Add to this the news headlines that generally greet the birth of an IVF baby to somebody who falls short of the parenting ideal, and one wonders what makes these new parents so different that they can invite such interference and contempt.
The answer, of course, is nothing. There is nothing profoundly different between parents of IVF children and those who conceive naturally. The only difference is that couples who use IVF are an easier target for those wishing to moralise about the problem of parents in general, with their apparently dodgy desires and ‘wrong’ life choices.
Given modern society’s appreciation of contraception and overall sympathy towards fertility treatment, the cry that ‘it’s not natural’ for a grandmother-figure to start dropping sprogs is not particularly convincing. The problem that preoccupies most commentators, therefore, is that Ms Iliescu’s decision to do so is selfish. ‘When this Romanian girl is 21, her mother will be 87’, proclaims the front page of the Guardian.
‘[A] woman who is 67 when she conceives is more likely to be a burden than a guardian to her child: in her 80s, her health and energy level will fall short of meeting the demands of a teenager’, writes Cristina Odone in The Times (London). Ms Iliescu, like all the other high-profile elderly mums we read about, is branded guilty of the heinous crime of putting her own desire for a child ahead of what is presumed to be in the child’s best interests.
This argument has a number of logical flaws. Is it, then, in Eliza Maria’s best interests not to be born? Has that minority of children born to biological parents but raised by their grandparents over the generations been somehow damaged by grandad’s inability to play football at weekends and grandma’s stroke? If it is selfish to have a child because you are older than the other parents, surely it is selfish to have a child when your house is smaller than it could be and your salary is less than you would like it to be? However you do it, having children is essentially a selfish thing to do – nobody, surely, decides to get pregnant for the benefit of that particular egg, and many people routinely take a great deal of effort to avoid getting pregnant accidentally.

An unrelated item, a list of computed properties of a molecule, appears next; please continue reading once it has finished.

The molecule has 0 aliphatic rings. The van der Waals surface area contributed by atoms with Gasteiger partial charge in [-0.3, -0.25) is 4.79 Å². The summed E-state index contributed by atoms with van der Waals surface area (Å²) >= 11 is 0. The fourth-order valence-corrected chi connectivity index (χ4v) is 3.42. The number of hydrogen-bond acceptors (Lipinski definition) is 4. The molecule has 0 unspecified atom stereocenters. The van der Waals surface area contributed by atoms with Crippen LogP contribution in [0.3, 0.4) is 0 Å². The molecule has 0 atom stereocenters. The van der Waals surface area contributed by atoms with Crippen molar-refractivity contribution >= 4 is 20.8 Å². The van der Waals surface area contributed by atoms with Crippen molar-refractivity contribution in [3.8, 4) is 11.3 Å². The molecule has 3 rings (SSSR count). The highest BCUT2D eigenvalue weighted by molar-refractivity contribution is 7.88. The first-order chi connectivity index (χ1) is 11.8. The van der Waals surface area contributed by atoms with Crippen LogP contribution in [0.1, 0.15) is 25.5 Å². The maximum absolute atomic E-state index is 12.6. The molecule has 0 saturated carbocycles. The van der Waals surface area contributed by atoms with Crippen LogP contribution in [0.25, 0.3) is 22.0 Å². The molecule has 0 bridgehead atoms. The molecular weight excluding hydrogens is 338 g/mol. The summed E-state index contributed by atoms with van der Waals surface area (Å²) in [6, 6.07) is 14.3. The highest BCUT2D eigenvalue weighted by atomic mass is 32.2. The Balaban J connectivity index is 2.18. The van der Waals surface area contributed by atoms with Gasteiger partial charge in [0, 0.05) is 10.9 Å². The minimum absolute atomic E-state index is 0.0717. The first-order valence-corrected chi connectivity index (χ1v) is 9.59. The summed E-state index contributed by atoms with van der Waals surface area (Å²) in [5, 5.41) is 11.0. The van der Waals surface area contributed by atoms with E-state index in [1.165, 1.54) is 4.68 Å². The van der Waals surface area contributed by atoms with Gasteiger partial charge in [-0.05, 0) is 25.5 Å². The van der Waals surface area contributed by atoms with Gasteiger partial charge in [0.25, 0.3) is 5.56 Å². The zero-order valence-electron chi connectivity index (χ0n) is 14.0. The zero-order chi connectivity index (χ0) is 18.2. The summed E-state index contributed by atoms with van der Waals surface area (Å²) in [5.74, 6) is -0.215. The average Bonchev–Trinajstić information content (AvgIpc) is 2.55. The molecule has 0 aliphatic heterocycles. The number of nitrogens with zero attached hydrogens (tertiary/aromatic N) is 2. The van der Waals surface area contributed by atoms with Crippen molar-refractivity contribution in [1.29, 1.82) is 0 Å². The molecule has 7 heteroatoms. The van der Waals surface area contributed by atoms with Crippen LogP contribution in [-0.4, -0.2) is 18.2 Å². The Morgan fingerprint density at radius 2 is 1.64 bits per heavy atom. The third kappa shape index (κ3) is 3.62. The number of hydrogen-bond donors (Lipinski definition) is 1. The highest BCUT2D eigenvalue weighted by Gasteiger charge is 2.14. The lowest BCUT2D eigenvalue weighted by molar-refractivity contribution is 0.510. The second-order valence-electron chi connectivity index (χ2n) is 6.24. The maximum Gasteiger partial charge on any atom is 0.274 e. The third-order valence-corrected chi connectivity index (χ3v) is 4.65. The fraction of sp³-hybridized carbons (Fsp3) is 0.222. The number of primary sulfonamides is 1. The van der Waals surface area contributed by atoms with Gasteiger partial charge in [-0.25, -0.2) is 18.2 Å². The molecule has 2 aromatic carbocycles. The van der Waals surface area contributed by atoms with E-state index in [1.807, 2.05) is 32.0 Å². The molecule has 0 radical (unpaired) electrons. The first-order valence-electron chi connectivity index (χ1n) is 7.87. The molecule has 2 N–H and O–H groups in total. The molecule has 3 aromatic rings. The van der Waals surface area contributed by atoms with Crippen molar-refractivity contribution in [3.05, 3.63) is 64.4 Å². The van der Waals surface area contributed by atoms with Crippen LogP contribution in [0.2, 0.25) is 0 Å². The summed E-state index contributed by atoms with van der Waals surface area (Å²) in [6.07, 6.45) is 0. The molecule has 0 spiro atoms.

And for all the talk about the problem with older mums, it’s worth reminding ourselves that Britain today shows even less tolerance towards teenagers who become mothers – despite the fact that their ‘health and energy levels’ are at their peak, in marked contrast to the sleep-deprived thirtysomething mother ‘juggling’ work and life, that darling of media and policymaking circles. While many of us may not imagine wanting to choose motherhood while drawing our pension (or indeed while still receiving pocket money), none of the apparently principled arguments against it makes any sense.
It is one thing to have a debate about whether women having children in their 60s is really something to celebrate: and this would be an interesting debate to have. It is another thing entirely to use spurious arguments about extreme cases such as these to push for the need for yet more regulation of parents’ fertility decisions, as though the treatment of one elderly Romanian woman is the top of a slippery slope towards irresponsible behaviour by anybody seeking fertility treatment.
Above all, we should recognise that the emphasis placed upon the welfare of a putative child in such discussions, whether the child is conceived naturally or as a consequence of IVF, is one of society’s big lies. It is a cover for officials and commentators to air their prejudices about what kind of people should become parents, and how they should raise their children. Whether a woman is 60 or 16, she, and not some committee, is best placed to make the choice about the kind of family she wants to have.